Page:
Lovin' Spoonful

Nov 9, 2010

Baltimore, Maryland

Do you believe like I believe,
Do you believe in magic

Lovin' Spoonful

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Whew! What fun we had last week! It's the Magic Kingdom for sure.

The Fed pulled a white rabbit out of its hat on Wednesday - a $600 billion mad hare. Stocks soared on Thursday. Commodities soared. Everything soared. Except the dollar. People dropped the buck.

Then, on Friday there wasn't much follow through. The Dow rose only a few points. Gold continued going up -- $14.

What's ahead for this week? Heck, anything could happen. This is the Magic Kingdom.

What do we mean? Of course, counterfeiting is against the law.

The counterfeiter creates money that looks just like the real stuff, but it has no gold or other backing behind it.

The Fed creates money that looks just like the real stuff. It has no gold or other backing behind it either.

What's the difference? You go to jail for counterfeiting. But by some magic, it's okay when the Fed does it.

We have a suggestion. The Fed could save some money by giving up its monopoly on counterfeiting. Allow the private sector to create new money. There are probably plenty of people in jail today who could make useful contributions to our economy. These guys know how to print money. Let them out! They would create money - lots of it. At no cost to the taxpayer.

But wait, the feds want to control the counterfeiting process. They don't want too much or too little. But just the right amount of new money.

How much is the right amount? Who knows? Between now and June '11, the Fed will add another $600 billion to the $1.7 trillion it already put into the system. Is that enough?

Darned if we know.

We got a message from debt-tracker prof. Laurence Kotlikoff at Boston University. He told us that the money supply will be multiplied 4 times since 2007. Is that enough?

The whole thing would boggle our mind. But our mind was already boggled by the Fed's last trick.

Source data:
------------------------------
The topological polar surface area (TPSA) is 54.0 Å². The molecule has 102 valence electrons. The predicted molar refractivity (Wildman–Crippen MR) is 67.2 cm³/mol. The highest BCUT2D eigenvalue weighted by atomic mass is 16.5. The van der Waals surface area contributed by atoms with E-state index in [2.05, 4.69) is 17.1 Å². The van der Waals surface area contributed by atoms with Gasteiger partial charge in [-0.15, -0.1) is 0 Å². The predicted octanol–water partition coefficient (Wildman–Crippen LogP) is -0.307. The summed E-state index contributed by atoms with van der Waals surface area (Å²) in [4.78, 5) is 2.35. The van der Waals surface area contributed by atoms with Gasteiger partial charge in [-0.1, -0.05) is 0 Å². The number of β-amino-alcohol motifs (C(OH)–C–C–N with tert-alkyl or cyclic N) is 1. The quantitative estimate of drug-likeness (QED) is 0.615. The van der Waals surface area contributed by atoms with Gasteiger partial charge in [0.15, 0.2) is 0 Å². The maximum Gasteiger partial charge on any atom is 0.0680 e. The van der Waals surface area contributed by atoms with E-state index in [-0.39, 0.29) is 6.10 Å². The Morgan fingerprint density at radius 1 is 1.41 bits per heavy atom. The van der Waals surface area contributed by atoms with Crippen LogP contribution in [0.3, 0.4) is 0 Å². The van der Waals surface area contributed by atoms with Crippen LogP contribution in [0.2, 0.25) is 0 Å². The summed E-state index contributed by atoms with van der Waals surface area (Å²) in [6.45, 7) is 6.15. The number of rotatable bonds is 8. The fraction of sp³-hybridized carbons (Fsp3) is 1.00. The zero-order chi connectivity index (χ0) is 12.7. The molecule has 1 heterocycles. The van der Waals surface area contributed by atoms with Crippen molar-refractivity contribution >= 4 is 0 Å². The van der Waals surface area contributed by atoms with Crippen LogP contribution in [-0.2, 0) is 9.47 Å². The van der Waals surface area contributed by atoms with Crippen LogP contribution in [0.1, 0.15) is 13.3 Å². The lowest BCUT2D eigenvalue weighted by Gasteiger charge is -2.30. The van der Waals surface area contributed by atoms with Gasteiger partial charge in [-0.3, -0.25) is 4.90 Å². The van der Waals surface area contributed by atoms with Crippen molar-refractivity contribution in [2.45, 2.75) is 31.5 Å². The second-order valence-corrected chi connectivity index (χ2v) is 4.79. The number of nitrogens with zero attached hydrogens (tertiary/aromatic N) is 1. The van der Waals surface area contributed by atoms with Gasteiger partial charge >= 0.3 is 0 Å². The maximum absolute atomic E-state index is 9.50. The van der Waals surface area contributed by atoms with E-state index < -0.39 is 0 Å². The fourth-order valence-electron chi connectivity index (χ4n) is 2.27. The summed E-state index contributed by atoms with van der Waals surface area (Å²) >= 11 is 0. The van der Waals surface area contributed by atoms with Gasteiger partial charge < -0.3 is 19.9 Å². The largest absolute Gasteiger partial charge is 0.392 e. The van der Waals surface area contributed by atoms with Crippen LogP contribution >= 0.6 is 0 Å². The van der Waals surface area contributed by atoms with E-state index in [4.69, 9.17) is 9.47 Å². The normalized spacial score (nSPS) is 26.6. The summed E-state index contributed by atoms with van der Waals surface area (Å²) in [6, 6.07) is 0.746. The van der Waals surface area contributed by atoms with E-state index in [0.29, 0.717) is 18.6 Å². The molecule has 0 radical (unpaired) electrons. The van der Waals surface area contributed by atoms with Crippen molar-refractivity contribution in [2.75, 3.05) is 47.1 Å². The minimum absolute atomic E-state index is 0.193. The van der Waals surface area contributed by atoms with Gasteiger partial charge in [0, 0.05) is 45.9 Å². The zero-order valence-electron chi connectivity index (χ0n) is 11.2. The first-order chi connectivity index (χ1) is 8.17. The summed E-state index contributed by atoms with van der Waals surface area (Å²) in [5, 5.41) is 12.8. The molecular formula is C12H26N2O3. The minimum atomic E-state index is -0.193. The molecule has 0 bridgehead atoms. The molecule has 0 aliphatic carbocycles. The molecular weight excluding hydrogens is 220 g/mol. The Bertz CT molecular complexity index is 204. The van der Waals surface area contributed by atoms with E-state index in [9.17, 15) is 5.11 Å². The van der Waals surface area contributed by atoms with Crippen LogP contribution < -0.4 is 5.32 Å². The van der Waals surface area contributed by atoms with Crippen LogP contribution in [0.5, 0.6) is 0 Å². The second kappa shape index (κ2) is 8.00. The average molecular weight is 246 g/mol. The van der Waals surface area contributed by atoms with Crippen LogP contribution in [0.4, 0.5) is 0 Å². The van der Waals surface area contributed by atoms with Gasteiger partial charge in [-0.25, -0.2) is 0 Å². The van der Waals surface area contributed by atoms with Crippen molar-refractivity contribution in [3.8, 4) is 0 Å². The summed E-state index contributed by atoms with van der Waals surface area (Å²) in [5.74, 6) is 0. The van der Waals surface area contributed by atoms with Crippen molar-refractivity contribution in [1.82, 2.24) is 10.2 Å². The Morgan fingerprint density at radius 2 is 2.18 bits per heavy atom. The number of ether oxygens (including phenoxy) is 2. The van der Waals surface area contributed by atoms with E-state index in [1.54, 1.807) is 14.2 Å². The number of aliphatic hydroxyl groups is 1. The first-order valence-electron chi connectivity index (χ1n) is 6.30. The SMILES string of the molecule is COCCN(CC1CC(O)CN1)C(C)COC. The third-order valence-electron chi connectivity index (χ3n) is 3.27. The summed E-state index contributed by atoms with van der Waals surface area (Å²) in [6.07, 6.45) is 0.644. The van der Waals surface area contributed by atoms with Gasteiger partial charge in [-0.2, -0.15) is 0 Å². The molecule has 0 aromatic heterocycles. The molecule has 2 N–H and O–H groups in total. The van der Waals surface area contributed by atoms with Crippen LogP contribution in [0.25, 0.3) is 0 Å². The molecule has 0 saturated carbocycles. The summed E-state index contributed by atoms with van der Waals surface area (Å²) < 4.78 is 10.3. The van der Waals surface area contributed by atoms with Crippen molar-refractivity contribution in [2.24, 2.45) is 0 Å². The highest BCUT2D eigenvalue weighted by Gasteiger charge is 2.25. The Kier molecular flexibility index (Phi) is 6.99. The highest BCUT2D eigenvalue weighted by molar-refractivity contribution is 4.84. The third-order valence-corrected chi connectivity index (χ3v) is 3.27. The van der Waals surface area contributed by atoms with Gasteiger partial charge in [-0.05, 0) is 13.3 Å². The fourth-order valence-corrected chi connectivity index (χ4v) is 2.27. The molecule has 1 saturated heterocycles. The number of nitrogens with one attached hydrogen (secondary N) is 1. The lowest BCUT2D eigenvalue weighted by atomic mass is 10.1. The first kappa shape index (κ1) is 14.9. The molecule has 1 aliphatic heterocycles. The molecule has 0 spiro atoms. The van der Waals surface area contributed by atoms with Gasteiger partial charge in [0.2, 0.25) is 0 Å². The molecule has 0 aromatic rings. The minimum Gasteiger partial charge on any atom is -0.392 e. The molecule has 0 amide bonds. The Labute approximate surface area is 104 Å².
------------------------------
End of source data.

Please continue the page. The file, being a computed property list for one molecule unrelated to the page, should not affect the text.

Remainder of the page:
The Fed increased the world's wealth by $1.7 trillion last year. That's a lot of money. What did it mean? Presto, the world was richer. Right? If the world wasn't richer, the extra money was a hoax, a fraud, and a scam, right?

But if it really did create $1.7 trillion worth of money...representing real wealth...well, it was...like magic!

We live in the Magic Kingdom. What a wonderful place to live in. We have a leader who is almost magical himself - Barack Obama. And we have a Congress that is expert at creating smoke and mirrors.

And the public? A bunch of yokels and rubes who will believe anything.

We can't wait to see what happens today. Anything is possible!

More news...

And more thoughts...

*** Hey...what's wrong with the foreigners? They don't seem to appreciate America's magic tricks.

"US feels backlash over Fed initiative" says Friday's Financial Times.

It may be our dollar...but it's THEIR problem. The Fed's new money doesn't really do anything for the US economy. The banks take it. They hold it. If it goes anywhere at all it goes into the hedge funds and the banks' own trading departments. Then, what are they going to do with it? US businesses don't want to borrow. Consumers are reluctant to spend. Who wants to build a new shopping mall? Who wants to hire a new employee? The Fed is printing money like there was no tomorrow...who's going to invest for the long term...when even tomorrow is in doubt?

The speculators borrow dollars at the lowest rates in three generations. What do they do with them? They invest them where they see growth - in the emerging markets.

Bloomberg explains:

"Emerging-Market Stocks Advance on 'Super-Goldilocks'

"Nov. 5 (Bloomberg) -- Emerging-market stocks climbed for a seventh day as Citigroup Inc. predicted a "super-Goldilocks" economy will send shares to record highs next year and investor Mark Mobius said the rally faces no risks any time soon.

"The MSCI Emerging Markets Index will jump 30 percent to an all-time high in 2011, Citigroup strategist Geoffrey Dennis wrote in a Nov. 4 report. The Federal Reserve's bond-purchase plan will fuel a global stock rally and emerging markets are the "bright spot," Mobius, who oversees about $34 billion at Templeton Asset Management Ltd., said in an interview.

The MSCI emerging-markets index increased 0.5 percent to 1,156.32 at 8:50 a.m. in New York, bringing its gain this week to 4.6 percent. The 21-country benchmark gauge has advanced 17 percent this year, extending a record 75 percent rally in 2009.

This is not exactly good news. Consumer prices in these emerging economies go up...their currencies go up...their stock and other asset prices go up.

This has several effects that the emerging economies don't like. It creates bubble-like conditions, raising their costs and making their products less competitive. Plus, it risks causing sell-offs and crashes when the foreign money leaves suddenly or over-capacity becomes a problem.

"China, Brazil and Germany criticized the Fed's action," reports the FT, "and a string of East Asian central banks said they were preparing measures to defend their economies..."

Then...in this morning's Financial Times:

"Zoellick [head of the World Bank] seeks gold standard debate."

It's coming, dear reader...

Bill Bonner is the President & Founder of Agora Inc, an international publisher of financial and special interest books and newsletters.

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